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Abe rejects Seoul’s call for apology to “comfort women”

TOKYO — Prime Minister Shinzo Abe on Friday rejected South Korean President Moon Jae In’s recent call for a sincere apology to “comfort women” who were forced to work in Japan’s wartime military brothels, saying he cannot accept additions to a 2015 bilateral accord struck to finally settle the issue.


“We can by no means accept South Korea’s unilateral request for additional measures,” Abe told reporters before departing for a European tour. “The Japan-South Korea deal was a promise between countries. It is an international and universal principle to keep it.”


It was his first public comments on the matter since South Korea revealed its new policy earlier this week on the bilateral agreement struck under Moon’s predecessor Park Geun Hye’s government.


If South Korea makes a formal request, Tokyo will immediately turn it down, government sources said.


The comfort women issue has long been a source of diplomatic friction between the two neighbors. Tokyo maintains the issue was settled legally under a 1965 bilateral treaty that normalized diplomatic relations between the two countries.


Under the deal struck in December 2015, Tokyo and Seoul agreed it would “finally and irreversibly” settle the comfort women issue.


Following the agreement, Japan provided 1 billion yen ($8.9 million) to a South Korean foundation set up to support the women and Abe offered an apology and expressed remorse to them.


“Japan has sincerely carried out all the things it promised,” he said, adding that he wants South Korea to follow suit.


The South Korean government may officially explain its new stance, including the call for a sincere apology, to the Japanese government during planned talks between Japanese Foreign Minister Taro Kono and his South Korean counterpart Kang Kyung Wha in Canada, possibly on Monday. But if such a request is made, Kono is likely to reject it immediately, according to the sources.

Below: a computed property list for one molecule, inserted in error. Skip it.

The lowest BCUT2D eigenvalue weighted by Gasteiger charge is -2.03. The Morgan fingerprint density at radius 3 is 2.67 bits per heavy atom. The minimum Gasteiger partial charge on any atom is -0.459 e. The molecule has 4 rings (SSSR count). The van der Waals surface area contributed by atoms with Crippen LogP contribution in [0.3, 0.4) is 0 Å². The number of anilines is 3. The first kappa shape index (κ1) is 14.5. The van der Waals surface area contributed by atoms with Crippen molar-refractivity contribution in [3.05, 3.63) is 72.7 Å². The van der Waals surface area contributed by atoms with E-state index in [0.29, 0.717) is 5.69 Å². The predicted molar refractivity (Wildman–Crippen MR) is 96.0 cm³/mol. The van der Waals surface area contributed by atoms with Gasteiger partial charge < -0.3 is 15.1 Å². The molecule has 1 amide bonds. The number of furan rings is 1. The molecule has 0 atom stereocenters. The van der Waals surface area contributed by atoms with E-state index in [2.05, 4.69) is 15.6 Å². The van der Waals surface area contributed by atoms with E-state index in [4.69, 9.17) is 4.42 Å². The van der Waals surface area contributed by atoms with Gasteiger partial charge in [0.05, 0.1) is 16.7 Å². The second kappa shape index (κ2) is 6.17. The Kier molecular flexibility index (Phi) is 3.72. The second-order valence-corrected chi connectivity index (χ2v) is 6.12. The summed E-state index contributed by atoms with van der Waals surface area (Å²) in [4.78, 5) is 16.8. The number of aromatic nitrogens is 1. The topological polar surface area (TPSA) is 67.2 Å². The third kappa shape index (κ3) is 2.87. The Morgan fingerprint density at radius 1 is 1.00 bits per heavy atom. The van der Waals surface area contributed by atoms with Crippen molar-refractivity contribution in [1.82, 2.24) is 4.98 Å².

The foreign ministers will be in Vancouver to attend a ministerial meeting, co-hosted by Canada and the United States, to discuss the North Korean nuclear crisis.


Asked about the possibility of a summit between Abe and Moon, Chief Cabinet Secretary Yoshihide Suga told a press conference, “We have no such plan for now.”


Moon said Wednesday during a New Year’s press conference, “Japan should accept the truth, apologize with a sincere heart and take (the comfort women issue) as a lesson and work with the international community in such a way that (something similar) could not occur again.”


While admitting it is “undeniable” that the deal is an official bilateral agreement, Moon said an “erroneous knot” with Japan over the issue must be untied, urging Tokyo to apologize to the victims.


Earlier this week, Kang said Seoul expects Tokyo to do more to settle the matter, although her country will not seek to renegotiate the agreement.


She also said the South Korean government plans to set up its own fund equaling the 1 billion yen provided by Japan, while discussing what to do with the Japanese money.


Japan has repeatedly rejected South Korea’s latest requests and urged Seoul to carry out the deal, with Suga saying Tokyo is “not thinking of moving even a millimeter” on the deal.

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